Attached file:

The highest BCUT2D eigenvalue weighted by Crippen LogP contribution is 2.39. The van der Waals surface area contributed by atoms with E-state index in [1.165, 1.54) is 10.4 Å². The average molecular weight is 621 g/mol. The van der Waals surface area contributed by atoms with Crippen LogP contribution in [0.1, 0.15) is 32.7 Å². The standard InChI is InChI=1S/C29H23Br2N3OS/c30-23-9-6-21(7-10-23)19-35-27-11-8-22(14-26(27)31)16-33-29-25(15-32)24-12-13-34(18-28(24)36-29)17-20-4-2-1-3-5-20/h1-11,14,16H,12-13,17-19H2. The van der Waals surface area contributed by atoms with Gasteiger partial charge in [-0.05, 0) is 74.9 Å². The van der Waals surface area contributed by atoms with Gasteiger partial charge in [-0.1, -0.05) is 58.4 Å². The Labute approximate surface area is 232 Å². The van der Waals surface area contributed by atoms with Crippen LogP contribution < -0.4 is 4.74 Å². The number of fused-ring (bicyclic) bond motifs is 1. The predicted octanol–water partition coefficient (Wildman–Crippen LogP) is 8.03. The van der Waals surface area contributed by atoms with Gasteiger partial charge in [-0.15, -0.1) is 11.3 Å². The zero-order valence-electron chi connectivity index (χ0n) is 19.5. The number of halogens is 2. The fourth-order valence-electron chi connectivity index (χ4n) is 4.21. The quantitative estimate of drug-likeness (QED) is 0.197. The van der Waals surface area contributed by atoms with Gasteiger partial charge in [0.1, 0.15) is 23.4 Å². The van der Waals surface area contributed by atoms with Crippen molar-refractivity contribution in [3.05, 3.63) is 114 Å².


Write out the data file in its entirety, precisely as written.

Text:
The highest BCUT2D eigenvalue weighted by Crippen LogP contribution is 2.39. The van der Waals surface area contributed by atoms with E-state index in [1.165, 1.54) is 10.4 Å². The average molecular weight is 621 g/mol. The van der Waals surface area contributed by atoms with Crippen LogP contribution in [0.1, 0.15) is 32.7 Å². The standard InChI is InChI=1S/C29H23Br2N3OS/c30-23-9-6-21(7-10-23)19-35-27-11-8-22(14-26(27)31)16-33-29-25(15-32)24-12-13-34(18-28(24)36-29)17-20-4-2-1-3-5-20/h1-11,14,16H,12-13,17-19H2. The van der Waals surface area contributed by atoms with Gasteiger partial charge in [-0.05, 0) is 74.9 Å². The van der Waals surface area contributed by atoms with Gasteiger partial charge in [-0.1, -0.05) is 58.4 Å². The Labute approximate surface area is 232 Å². The van der Waals surface area contributed by atoms with Crippen LogP contribution < -0.4 is 4.74 Å². The number of fused-ring (bicyclic) bond motifs is 1. The predicted octanol–water partition coefficient (Wildman–Crippen LogP) is 8.03. The van der Waals surface area contributed by atoms with Gasteiger partial charge in [-0.15, -0.1) is 11.3 Å². The zero-order valence-electron chi connectivity index (χ0n) is 19.5. The number of halogens is 2. The fourth-order valence-electron chi connectivity index (χ4n) is 4.21. The quantitative estimate of drug-likeness (QED) is 0.197. The van der Waals surface area contributed by atoms with Gasteiger partial charge in [0.1, 0.15) is 23.4 Å². The van der Waals surface area contributed by atoms with Crippen molar-refractivity contribution in [3.05, 3.63) is 114 Å².